Researchers at Tel Aviv University, led by Prof. Yaniv Assaf of the School of Neurobiology, Biochemistry and Biophysics and the Sagol School of Neuroscience and Prof. Yossi Yovel of the School of Zoology, the Sagol School of Neuroscience, and the Steinhardt Museum of Natural History, conducted a first-of-its-kind study designed to investigate brain connectivity in 130 mammalian species. The intriguing results, contradicting widespread conjectures, revealed that brain connectivity levels are equal in all mammals, including humans.
"We discovered that brain connectivity – namely the efficiency of information transfer through the neural network – does not depend on either the size or structure of any specific brain," says Prof. Assaf. "In other words, the brains of all mammals, from tiny mice through humans to large bulls and dolphins, exhibit equal connectivity, and information travels with the same efficiency within them. We also found that the brain preserves this balance via a special compensation mechanism: when connectivity between the hemispheres is high, connectivity within each hemisphere is relatively low, and vice versa."
Participants included researchers from the Kimron Veterinary Institute in Beit Dagan, the School of Computer Science at TAU and the Technion's Faculty of Medicine. The paper was published in Nature Neuroscience.
"Brain connectivity is a central feature, critical to the functioning of the brain," Prof. Assaf explains. "Many scientists have assumed that connectivity in the human brain is significantly higher compared to other animals, as a possible explanation for the superior functioning of the 'human animal.'" On the other hand, according to Prof. Yovel, "We know that key features are conserved throughout the evolutionary process. Thus, for example, all mammals have four limbs. In this project we wished to explore the possibility that brain connectivity may be a key feature of this kind – maintained in all mammals regardless of their size or brain structure. To this end we used advanced research tools."
The project began with advanced diffusion MRI scans of the brains of about 130 mammals, each representing a different species. (All of the brains were removed from dead animals, and no animals were euthanized for the purposes of this study.) The brains, obtained from the Kimron Veterinary Institute, represented a very wide range of mammals – from tiny bats weighing 10 grams to dolphins whose weight can reach hundreds of kilograms. Since the brains of about 100 of these mammals had never been MRI-scanned before, the project generated a novel and globally unique database. The brains of 32 living humans were also scanned in the same way. The unique technology, which detects the white matter in the brain, enabled the researchers to reconstruct the neural network: the neurons and their axons (nerve fibers) through which information is transferred, and the synapses (junctions) where they meet.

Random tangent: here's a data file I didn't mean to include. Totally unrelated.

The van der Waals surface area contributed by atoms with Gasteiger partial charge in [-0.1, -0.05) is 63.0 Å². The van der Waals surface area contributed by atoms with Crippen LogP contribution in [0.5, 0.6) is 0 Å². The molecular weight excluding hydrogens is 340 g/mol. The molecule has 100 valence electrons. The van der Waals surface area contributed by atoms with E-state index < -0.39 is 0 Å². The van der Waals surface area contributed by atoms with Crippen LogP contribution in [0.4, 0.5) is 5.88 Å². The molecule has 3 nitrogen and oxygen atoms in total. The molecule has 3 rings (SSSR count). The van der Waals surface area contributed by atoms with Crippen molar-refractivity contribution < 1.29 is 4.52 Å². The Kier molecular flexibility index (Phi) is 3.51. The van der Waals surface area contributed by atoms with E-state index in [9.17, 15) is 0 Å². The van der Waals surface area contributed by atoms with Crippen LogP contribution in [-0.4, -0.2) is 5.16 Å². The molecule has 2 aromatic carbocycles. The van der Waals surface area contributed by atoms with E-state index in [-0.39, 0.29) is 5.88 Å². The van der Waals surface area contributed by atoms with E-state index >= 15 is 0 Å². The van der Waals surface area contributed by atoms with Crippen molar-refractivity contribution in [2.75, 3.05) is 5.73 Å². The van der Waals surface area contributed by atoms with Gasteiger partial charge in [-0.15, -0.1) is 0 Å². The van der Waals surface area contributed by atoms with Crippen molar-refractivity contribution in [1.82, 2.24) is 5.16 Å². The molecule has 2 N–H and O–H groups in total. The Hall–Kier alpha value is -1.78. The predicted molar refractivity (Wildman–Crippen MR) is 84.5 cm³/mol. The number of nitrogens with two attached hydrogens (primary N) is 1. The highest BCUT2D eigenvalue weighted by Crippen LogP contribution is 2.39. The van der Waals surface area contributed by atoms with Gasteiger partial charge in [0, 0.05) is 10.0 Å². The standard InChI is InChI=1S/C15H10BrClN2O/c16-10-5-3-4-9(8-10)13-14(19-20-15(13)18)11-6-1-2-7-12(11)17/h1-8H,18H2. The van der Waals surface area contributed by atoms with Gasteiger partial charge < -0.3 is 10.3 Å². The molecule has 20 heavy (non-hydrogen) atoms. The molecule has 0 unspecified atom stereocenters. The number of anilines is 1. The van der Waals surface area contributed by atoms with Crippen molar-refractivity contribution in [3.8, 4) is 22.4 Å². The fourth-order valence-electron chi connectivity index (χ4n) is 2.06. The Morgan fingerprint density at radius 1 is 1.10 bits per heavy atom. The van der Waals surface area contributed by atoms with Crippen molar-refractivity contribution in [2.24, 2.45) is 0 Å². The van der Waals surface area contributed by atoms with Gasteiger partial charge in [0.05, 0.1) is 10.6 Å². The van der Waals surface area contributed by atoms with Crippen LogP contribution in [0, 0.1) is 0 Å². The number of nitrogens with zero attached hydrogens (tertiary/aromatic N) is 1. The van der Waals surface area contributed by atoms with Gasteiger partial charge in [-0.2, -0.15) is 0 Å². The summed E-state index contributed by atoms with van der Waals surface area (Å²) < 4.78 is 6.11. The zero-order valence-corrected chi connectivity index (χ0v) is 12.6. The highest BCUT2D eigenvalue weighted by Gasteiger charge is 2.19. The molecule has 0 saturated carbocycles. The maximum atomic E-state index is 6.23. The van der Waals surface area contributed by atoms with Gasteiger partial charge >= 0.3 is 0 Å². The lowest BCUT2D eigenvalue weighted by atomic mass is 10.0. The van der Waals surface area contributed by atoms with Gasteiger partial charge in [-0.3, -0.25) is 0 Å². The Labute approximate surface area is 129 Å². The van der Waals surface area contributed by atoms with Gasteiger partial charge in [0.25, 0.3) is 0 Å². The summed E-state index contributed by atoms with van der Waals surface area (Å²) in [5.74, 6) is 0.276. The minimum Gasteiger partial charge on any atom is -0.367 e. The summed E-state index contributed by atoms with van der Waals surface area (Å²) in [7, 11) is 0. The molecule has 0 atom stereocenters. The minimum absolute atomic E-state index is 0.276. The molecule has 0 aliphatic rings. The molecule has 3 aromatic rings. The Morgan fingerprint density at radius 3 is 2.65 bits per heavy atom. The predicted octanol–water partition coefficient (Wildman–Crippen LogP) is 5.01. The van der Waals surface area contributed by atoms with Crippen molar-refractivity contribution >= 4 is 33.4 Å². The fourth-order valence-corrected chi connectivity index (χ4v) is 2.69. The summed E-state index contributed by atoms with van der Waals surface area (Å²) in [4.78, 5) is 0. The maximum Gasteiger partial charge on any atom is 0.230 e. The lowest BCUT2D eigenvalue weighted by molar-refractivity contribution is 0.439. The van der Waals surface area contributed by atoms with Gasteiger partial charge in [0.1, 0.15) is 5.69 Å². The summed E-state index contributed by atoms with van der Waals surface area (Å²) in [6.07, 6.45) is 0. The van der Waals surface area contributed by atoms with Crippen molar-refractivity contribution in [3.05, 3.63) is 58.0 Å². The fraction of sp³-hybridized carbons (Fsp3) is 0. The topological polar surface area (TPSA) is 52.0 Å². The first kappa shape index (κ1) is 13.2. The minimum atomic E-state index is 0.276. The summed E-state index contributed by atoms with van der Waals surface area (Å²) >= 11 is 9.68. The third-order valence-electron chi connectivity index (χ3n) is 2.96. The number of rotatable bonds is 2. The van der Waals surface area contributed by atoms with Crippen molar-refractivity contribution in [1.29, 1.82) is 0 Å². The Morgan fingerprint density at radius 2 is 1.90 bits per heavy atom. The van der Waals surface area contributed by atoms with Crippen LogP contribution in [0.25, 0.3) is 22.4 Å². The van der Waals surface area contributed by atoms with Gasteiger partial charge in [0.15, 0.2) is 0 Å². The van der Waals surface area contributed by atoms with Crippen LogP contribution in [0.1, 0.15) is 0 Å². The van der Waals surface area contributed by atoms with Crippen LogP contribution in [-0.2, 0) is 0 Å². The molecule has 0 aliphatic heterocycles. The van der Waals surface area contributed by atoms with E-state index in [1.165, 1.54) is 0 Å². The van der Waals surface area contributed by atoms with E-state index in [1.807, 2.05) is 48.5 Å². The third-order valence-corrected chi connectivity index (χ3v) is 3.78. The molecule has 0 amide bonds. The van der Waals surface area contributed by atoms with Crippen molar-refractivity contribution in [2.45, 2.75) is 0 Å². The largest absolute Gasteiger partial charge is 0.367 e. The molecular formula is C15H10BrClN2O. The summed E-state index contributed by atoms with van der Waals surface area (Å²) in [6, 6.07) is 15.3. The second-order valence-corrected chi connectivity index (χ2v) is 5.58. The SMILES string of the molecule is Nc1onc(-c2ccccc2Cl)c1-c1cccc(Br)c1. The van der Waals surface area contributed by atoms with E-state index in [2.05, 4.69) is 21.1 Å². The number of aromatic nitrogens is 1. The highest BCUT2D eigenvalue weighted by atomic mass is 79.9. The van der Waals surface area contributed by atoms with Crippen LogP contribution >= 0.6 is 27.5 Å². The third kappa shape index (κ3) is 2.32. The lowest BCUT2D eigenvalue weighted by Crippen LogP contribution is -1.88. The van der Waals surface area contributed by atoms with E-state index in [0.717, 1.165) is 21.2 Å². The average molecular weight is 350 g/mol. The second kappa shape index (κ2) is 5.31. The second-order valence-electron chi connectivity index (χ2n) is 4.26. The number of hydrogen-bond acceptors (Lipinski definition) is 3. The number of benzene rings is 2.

The next challenge was comparing the scans of different types of animals, whose brains vary greatly in size and/or structure. For this purpose the researchers employed tools from Network Theory, a branch of mathematics that enabled them to create and apply a uniform gauge of brain conductivity: the number of synopses a message must cross to get from one location to another in the neural network.
"A mammal's brain consists of two hemispheres connected to each other by a set of neural fibers (axons) that transfer information," Prof. Assaf explains. "For every brain we scanned, we measured four connectivity gages: connectivity in each hemisphere (intrahemispheric connections), connectivity between the two hemispheres (interhemispheric), and overall connectivity. We discovered that overall brain connectivity remains the same for all mammals, large or small, including humans. In other words, information travels from one location to another through the same number of synapses. It must be said, however, that different brains use different strategies to preserve this equal measure of overall connectivity: some exhibit strong interhemispheric connectivity and weaker connectivity within the hemispheres, while others display the opposite."
Prof. Yovel describes another interesting discovery. "We found that variations in connectivity compensation characterize not only different species but also different individuals within the same species," he says. "In other words, the brains of some rats, bats, or humans exhibit higher interhemispheric connectivity at the expense of connectivity within the hemispheres, and the other way around – compared to others of the same species. It would be fascinating to hypothesize how different types of brain connectivity may affect various cognitive functions or human capabilities such as sports, music or math. Such questions will be addressed in our future research."
"Our study revealed a universal law: Conservation of Brain Connectivity," Prof. Assaf concludes. "This law denotes that the efficiency of information transfer in the brain's neural network is equal in all mammals, including humans. We also discovered a compensation mechanism which balances the connectivity in every mammalian brain. This mechanism ensures that high connectivity in a specific area of the brain, possibly manifested through some special talent (e.g. sports or music) is always countered by relatively low connectivity in another part of the brain. In future projects we will investigate how the brain compensates for the enhanced connectivity associated with specific capabilities and learning processes."
Assaf et al. (2020). Conservation of brain connectivity and wiring across the mammalian class. Nature Neuroscience. DOI: https://doi.org/10.1038/s41593-020-0641-7
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